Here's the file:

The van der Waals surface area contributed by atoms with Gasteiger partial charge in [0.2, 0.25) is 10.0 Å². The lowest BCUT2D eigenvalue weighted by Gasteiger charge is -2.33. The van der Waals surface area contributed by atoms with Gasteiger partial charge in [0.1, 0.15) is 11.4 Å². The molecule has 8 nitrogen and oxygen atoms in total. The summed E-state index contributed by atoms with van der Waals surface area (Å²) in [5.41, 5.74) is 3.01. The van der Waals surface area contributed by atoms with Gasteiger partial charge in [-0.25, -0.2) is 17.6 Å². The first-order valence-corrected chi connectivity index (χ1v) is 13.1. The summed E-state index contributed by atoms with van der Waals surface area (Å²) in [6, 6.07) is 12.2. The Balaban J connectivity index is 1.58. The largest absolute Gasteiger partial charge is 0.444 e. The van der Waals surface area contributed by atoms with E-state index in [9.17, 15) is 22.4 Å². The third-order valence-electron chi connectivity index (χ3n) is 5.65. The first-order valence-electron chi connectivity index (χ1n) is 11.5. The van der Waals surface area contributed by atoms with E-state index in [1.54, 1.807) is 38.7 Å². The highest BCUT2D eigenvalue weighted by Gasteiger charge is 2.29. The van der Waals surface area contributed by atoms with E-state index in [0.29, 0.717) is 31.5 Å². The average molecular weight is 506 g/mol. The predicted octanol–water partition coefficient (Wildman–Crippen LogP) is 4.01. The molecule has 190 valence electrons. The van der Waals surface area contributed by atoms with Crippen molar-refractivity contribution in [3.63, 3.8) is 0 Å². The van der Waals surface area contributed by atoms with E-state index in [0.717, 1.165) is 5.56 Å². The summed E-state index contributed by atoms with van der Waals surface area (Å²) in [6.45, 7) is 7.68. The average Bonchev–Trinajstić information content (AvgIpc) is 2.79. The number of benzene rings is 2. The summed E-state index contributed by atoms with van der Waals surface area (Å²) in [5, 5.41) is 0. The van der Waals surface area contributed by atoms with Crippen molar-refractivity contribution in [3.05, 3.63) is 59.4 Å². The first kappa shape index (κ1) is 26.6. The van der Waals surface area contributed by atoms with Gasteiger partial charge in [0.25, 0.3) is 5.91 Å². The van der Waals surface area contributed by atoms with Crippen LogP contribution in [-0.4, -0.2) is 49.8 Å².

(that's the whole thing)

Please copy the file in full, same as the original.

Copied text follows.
The van der Waals surface area contributed by atoms with Gasteiger partial charge in [0.2, 0.25) is 10.0 Å². The lowest BCUT2D eigenvalue weighted by Gasteiger charge is -2.33. The van der Waals surface area contributed by atoms with Gasteiger partial charge in [0.1, 0.15) is 11.4 Å². The molecule has 8 nitrogen and oxygen atoms in total. The summed E-state index contributed by atoms with van der Waals surface area (Å²) in [5.41, 5.74) is 3.01. The van der Waals surface area contributed by atoms with Gasteiger partial charge in [-0.25, -0.2) is 17.6 Å². The first-order valence-corrected chi connectivity index (χ1v) is 13.1. The summed E-state index contributed by atoms with van der Waals surface area (Å²) in [6, 6.07) is 12.2. The Balaban J connectivity index is 1.58. The largest absolute Gasteiger partial charge is 0.444 e. The van der Waals surface area contributed by atoms with E-state index in [9.17, 15) is 22.4 Å². The third-order valence-electron chi connectivity index (χ3n) is 5.65. The first-order valence-electron chi connectivity index (χ1n) is 11.5. The van der Waals surface area contributed by atoms with E-state index in [1.54, 1.807) is 38.7 Å². The highest BCUT2D eigenvalue weighted by Gasteiger charge is 2.29. The van der Waals surface area contributed by atoms with E-state index in [0.29, 0.717) is 31.5 Å². The average molecular weight is 506 g/mol. The predicted octanol–water partition coefficient (Wildman–Crippen LogP) is 4.01. The molecule has 190 valence electrons. The van der Waals surface area contributed by atoms with Crippen molar-refractivity contribution in [3.63, 3.8) is 0 Å². The van der Waals surface area contributed by atoms with E-state index in [0.717, 1.165) is 5.56 Å². The summed E-state index contributed by atoms with van der Waals surface area (Å²) in [6.45, 7) is 7.68. The average Bonchev–Trinajstić information content (AvgIpc) is 2.79. The number of benzene rings is 2. The summed E-state index contributed by atoms with van der Waals surface area (Å²) in [5, 5.41) is 0. The van der Waals surface area contributed by atoms with Crippen molar-refractivity contribution in [3.05, 3.63) is 59.4 Å². The first kappa shape index (κ1) is 26.6. The van der Waals surface area contributed by atoms with Gasteiger partial charge in [0.25, 0.3) is 5.91 Å². The van der Waals surface area contributed by atoms with Crippen LogP contribution in [-0.4, -0.2) is 49.8 Å².